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Chapter 16

by: Stephanie De Angelis

Chapter 16 MGT 250

Stephanie De Angelis

GPA 3.1

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Chapter 16 notes
Managerial and Organizational Concepts
Professor Bhandari
Class Notes
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This 8 page Class Notes was uploaded by Stephanie De Angelis on Friday April 22, 2016. The Class Notes belongs to MGT 250 at Pace University - New York taught by Professor Bhandari in Winter 2016. Since its upload, it has received 18 views. For similar materials see Managerial and Organizational Concepts in Business, management at Pace University - New York.

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Date Created: 04/22/16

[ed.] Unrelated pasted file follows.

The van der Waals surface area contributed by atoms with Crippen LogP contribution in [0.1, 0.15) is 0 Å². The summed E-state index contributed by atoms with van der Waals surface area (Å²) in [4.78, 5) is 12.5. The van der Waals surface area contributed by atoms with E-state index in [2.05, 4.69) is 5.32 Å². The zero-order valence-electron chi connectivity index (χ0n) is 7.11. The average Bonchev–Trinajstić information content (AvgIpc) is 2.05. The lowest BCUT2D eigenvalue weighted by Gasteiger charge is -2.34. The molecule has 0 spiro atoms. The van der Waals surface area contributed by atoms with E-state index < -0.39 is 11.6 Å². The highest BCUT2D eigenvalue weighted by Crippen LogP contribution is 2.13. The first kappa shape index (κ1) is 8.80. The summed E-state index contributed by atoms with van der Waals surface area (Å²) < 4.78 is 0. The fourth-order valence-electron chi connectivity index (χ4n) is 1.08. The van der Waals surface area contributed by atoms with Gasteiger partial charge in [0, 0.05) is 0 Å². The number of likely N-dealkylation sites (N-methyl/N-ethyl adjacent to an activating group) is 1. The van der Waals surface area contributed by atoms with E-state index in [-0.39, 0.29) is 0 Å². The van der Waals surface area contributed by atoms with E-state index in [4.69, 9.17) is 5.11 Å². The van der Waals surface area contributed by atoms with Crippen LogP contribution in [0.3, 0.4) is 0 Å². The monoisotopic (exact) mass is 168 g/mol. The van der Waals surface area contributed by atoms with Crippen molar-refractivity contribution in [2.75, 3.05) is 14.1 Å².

Chapter 16 : Control Systems & Quality Management Techniques for Enhancing Organizational Effectiveness Vocasbulary: Audits: a formal verification of an organization’s financial accounts of an organization’s  financial and operational systems  Balance Sheet: summarizes an organization’s overall financial worth – that is, assets and  liabilities – at a specific point in time Balanced Scorecard: gives top managers a fast but comprehensive view of the organization via  four indicators – customer satisfaction, internal processes, innovation and improvement  activities, and financial measures Budget: a formal financial projection Bureaucratic Control: an approach to organizational control that is characterized by use of rules,  regulations, and formal authority to guide performance Continuous Improvement: ongoing small, incremental improvements in all parts of an  organization Control Process Steps: establish standards, measure performance, compare performance to  standards, and take corrective action, if necessary Control Standard: performance standard or standard, the desired performance level for a given  goal Controlling: monitoring performance, comparing it with goals, and taking corrective action as  needed Decentralized Control: an approach to organizational control that is characterized by informal  and organic structural arrangements Deming Management: proposed ideas for making organizations more responsive, more  democratic, and less wasteful Enterprise Resource Planning: software systems, information systems for integrating virtually all aspects of a business External Audit: a formal verification of an organization’s financial accounts and statements by  outside experts Financial Statement: a summary of some aspect of an organization’s financial status Fixed Budget: allocates resources on the basis of a single estimate of costs Income Statement: summarizes an organization’s financial results – revenues, and expenses –  over a specified period of time Incremental Budgeting: allocated increased or decreased funds to a department by using the last  budget period as a reference point; only incremental changes in the budget request are reviewed Internal Audit: verification of an organization’s financial accounts and statements by the  organization’s own professional staff ISO 9000 Series: quality­control procedures companies must install – from purchasing to  manufacturing to inventory to shipping – that can be audited by independent quality­control  experts or registrars  ISO 14000 Series: extends the concept, identifying standards for environmental performance Lean Six Sigma: focuses on problem solving and performance improvement – speed with  excellence – of a well­defined project Chapter 16 : Control Systems & Quality Management Techniques for Enhancing Organizational Effectiveness Management by Exception: a control principle that states that managers should be informed of a  situation only if data show a significant deviation from standards Operational Control: monitoring performance to ensure that operational plans – day­to­day goals  – are being implemented and taking corrective action as needed PDCA Cycle: a plan­to­do­check­act cycle using observed data for continuous improvement of  operations RATER Scale: enables customers to rate the quality of a service along five dimensions –  reliability, assurance, tangibles, empathy, and responsiveness – each on a sale from 1 (very poor) to 10 (very good) Ratio Analysis: the practice of evaluating financial ratios Reduced Cycle Time: reduction in steps in a work process Six Sigma: a rigorous statistical analysis process that reduces defects in manufacturing and  service­related processes Special­purpose Team: meets to solve a special or onetime problem Statistical Process Control: a statistical technique that uses periodic random samples from  production runs to see if quality is being maintained within a standard range of acceptability  Strategic Control: monitoring performance to ensure that strategic plans are being implemented  and taking corrective action as needed  Strategy Map: a visual representation of the four perspectives of the balanced scorecard that  enables managers to communicate their goals so that everyone in the company can understand  how their jobs are linked to the overall objectives of the organization Supply Chain: the sequence of suppliers that contribute to creating and delivering a product,  from raw materials to production to final buyers Tacti  cal Control: monitoring performance to ensure that tactical plans – those at the divisional or  departmental level – are being implemented and taking correction action as needed Total Quality Management: a comprehensive approach – led by top management and supported  throughout the organization – dedicated to continuous quality improvement, training, and  customer satisfaction Two Core Principles of TQM: people orientation – everyone involved with the organization  should focus on delivering value to customers and improvement orientation – everyone should  work on continuously improving the work processes Variable Budget: allows the allocation of resources to vary in proportion with various levels of  activity Chapter 16 : Control Systems & Quality Management Techniques for Enhancing Organizational Effectiveness EDWARDS DEMMING 16.1 Control: When Managers Monitor Performance Control is making something happen the way it was planned to happen Controlling is the fourth management function  Planning is setting goals and deciding how to achieve them  Organizing is arranging tasks, people, and other resources to accomplish the work  Leading is motivating people to work hard to achieve the organization’s goals  Controlling is concerned with seeing that the right things happen at the right time in  the right way Why is Control Needed? 1. To adapt to change & uncertainty 2. To discover irregularities & errors 3. To reduce costs, increase productivity, or add value 4. To detect opportunities 5. To deal with complexity  6. To decentralize decision making & facilitate teamwork Steps in the Control Process 1. Establish standards: what is the outcome we want? 2. Measure performance: what is the actual outcome we got? 3. Compare performance to standards: how do the desired & actual outcomes differ? 4. Take corrective action, if necessary: what changes should we make to obtain  desirable outcomes? Chapter 16 : Control Systems & Quality Management Techniques for Enhancing Organizational Effectiveness 16.2 Levels & Areas of Control Levels of Control: Strategic, Tactical, & Operational 1. Strategic control by top managers 2. Tactical control by middle managers 3. Operational control by first­line managers Six Areas of Control 1. Physical area a. Buildings, equipment, and tangible products 2. Human resources area a. Monitor employees i. Personality tests, drug testing for hiring, performance tests during  training, performance evals, etc. 3. Informational area a. Production schedules, sales forecasts, environmental impact statements,  analysis of competition 4. Financial area a. Are bills being paid on time? How much money is owed by the  customers/suppliers? 5. Structural area a. How the organization is arranged from a hierarchical or structural  standpoint i. Bureaucratic control ii. Decentralized control 6. Cultural area 16.3 The Balanced Scorecard, Strategy Maps, & Measurement Management The Balanced Scorecard: A Dashboard­like View of the Organization The Balanced Scorecard: Four “Perspectives” 1. Financial perspective: how do we look to shareholders? 2. Customer perspective: how do customers see us? 3. Internal business perspective: what must we excel at? 4. Innovation & learning perspective: can we continue to improve & create  value Strategy Map: Visual Representation of a Balanced Scorecard Chapter 16 : Control Systems & Quality Management Techniques for Enhancing Organizational Effectiveness Measurement Management: “Forget Magic” Why Measurement Firms Succeed: For Mechanisms of Success  Top executives agree on strategy  Communication is clear  There is better focus and alignments  The organizational culture emphasizes teamwork and allows risk taking Four Barriers to Effective Measurements  Objectives are fuzzy  Managers put too much trust in informal feedback systems  Employees resist new measurement systems  Companies focus too much on measuring activities instead of results 16.4 Some Financial Tools for Control Budgets: Formal Financial Projections Incremental Budgeting  Fixed versus Variable Budgets  Fixed budgets – where resources are allocated on a single estimate of costs  Variable budgets – where resources are varied in proportion with various  levels of activity Chapter 16 : Control Systems & Quality Management Techniques for Enhancing Organizational Effectiveness Financial Statements: Summarizing the Organization’s Financial Status The Balance Sheet: Picture of Organization’s Financial Worth for a Specific Point in Time The Income Statement: Picture of the Organization’s Financial Results for a  Specified Period of time Ration Analysis: Indicators of an Organization’s Financial Health Audits: External versus Internal  External audits – financial appraisals by outside financial experts Internal audits – financial appraisals by inside financial experts  16.5 Total Quality Management Deming Management: The Contributions of W. Edwards Deming to Improved Quality  Deming’s principles included 1. Quality should be aimed at the needs to the consumer 2. Companies should aim at improving the system, not blaming workers 3. Improved quality leads to increased market share, increased company  prospects & increased employment 4. Quality can be improved on the basis of hard data, using the PDCA cycle Core TQM Principles: Deliver Customer Value & Strive for Continuous Improvement  The four components to TQM are 1. Make continuous improvement a priority  2. Get every employee involved Chapter 16 : Control Systems & Quality Management Techniques for Enhancing Organizational Effectiveness 3. Listen to and learn from customers and employees 4. Use accurate standards to identify and eliminate problems  Two core principles of TQM 1. People orientation – focusing everyone on delivering customer value  Delivering customer value is most important  People will focus on quality if given empowerment  TQM requires training, teamwork, and cross­functional efforts 2. Improvement orientation – focusing everyone on continuously improving  work processes  It’s less expensive to do it right the first time  It’s better to do small improvements all the time  Accurate standards must be followed to eliminate small variations  There must be strong commitment from top management Applying TQM Services Customer Satisfaction: A Matter of Perception? The RATER Scale  Reliability – ability to perform the desired service dependably, accurately,  and consistently  Assurance – employees’ knowledge, courtesy, and ability to convey trust  and confidence  Tangibles – physical facilities, equipment, appearance of personnel  Empathy – provision of caring, individualized attention to customers  Responsiveness – willingness to provide prompt service to help customers Some TQM Techniques Outsourcing: Let Outsiders Handle It Reduced Cycle Time: Increasing the Speed of Work Processes ISO 9000 & ISO 14000: Meeting Standards of Independent Auditors Statistical Process Control: Taking Periodic Random Samples Six Sigma & Lean Six Sigma: Data­Driven Ways to Eliminate Defects 16.6 Managing Control Effectively The Keys to Successful Control Systems 1. They are strategic & results oriented  2. They are timely, accurate & objective a. Be timely – meaning when needed b. Be accurate – meaning correct c. Be objective – meaning impartial 3. There are realistic, positive, & understandable & encourage self­control a. Be realistic b. Be positive c. Be understandable Chapter 16 : Control Systems & Quality Management Techniques for Enhancing Organizational Effectiveness d. Encourage self­control 4. They are flexible Barriers to Control Success 1. Too much control 2. Too little employee participation 3. Overemphasis on means instead of ends 4. Overemphasis on paperwork 5. Overemphasis on one instead of multiple approaches 16.7 Managing for Productivity What is Productivity? Productivity = outputs/inputs        OR                     = goods + services / labor + capital + materials + energy The Increasing Productivity Is Important The U.S. Productivity Track Record The Role of Information Technology